A preliminary step is scoping, which involves setting an agenda in collaboration with both internal and external stakeholders. Internal stakeholders include municipal and regional government agencies, especially those responsible for transportation planning and environmental quality. External stakeholders encompass community, faith, civic, and business leaders; the private sector; academic, scientific, cultural, and philanthropic institutions; and economic development and nongovernmental organizations (NGOs). The lead agency may convene both interagency and external working groups, and coordinate efforts with other governmental bodies in the region, including county, tribal, and municipal governments, as well as special districts and the local Metropolitan Planning Organization.
Next is research and assessment. Mitigation planning requires identifying major GHG emission sources and developing a GHG inventory. Adaptation involves conducting a vulnerability and risk assessment measuring exposure, sensitivity, and adaptive capacity, and evaluating key areas such as infrastructure, population categories, societal and cultural considerations, local economy, the budget and available staffing, natural resources, and public health. The lead agency collects and reviews demographic, economic, and scientific data, and may convene expert workshops and advisory panels.
At all stages of scoping, drafting, and reviewing what will become the final plan, local governments consult residents through a public engagement strategy. Outreach and data collection may encompass workshops, surveys, open houses, and community presentations. The plan’s legitimacy rests on the depth of engagement and the lead agency’s responsiveness to public input and concerns.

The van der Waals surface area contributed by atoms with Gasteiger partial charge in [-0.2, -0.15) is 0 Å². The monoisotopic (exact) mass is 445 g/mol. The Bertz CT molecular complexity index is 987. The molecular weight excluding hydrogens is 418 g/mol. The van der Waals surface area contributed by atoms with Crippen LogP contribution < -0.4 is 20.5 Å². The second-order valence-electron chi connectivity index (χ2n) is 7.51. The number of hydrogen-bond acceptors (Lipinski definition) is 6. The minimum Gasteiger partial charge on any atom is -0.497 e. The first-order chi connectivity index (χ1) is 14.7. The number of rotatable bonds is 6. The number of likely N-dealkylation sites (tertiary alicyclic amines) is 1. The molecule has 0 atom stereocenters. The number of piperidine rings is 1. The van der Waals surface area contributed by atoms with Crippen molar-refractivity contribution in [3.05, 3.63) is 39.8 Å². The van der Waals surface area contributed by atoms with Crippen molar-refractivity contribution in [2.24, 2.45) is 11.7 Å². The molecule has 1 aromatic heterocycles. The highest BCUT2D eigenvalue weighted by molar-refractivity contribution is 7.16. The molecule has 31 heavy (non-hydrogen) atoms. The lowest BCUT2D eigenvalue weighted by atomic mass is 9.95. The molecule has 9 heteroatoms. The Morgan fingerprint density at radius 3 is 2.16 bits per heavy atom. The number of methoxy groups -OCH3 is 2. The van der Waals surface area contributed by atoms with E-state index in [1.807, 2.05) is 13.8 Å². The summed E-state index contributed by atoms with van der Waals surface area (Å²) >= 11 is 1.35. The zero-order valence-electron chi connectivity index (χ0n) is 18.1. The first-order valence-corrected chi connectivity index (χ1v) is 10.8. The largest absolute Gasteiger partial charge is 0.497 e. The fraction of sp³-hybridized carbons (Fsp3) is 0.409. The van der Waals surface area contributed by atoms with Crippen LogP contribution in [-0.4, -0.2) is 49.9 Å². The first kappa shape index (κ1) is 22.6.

After the plan is modified, based on expert and public feedback, the plan is finalized—along with an accompanying environment assessment document, if required under state law—and approved by the elected officials. Next, the local government begins implementation. Public accountability and transparency measures include ongoing oversight, such as through a steering committee; updating the GHG inventory regularly; and measuring, tracking, and communicating progress, outcomes, and funding status to the public. The lead agency issues annual reports and revises the climate action plan, following the same or similar process, on at least a five-year cycle.
Structure of a Climate Action Plan: Elements Common to All Plans
Climate action plans preface discussion by establishing the baseline situation, establish projections regarding GHG emission levels and climate change impacts to the jurisdiction, and highlight both prior accomplishments (including under any prior iterations of the plan) and ongoing activity.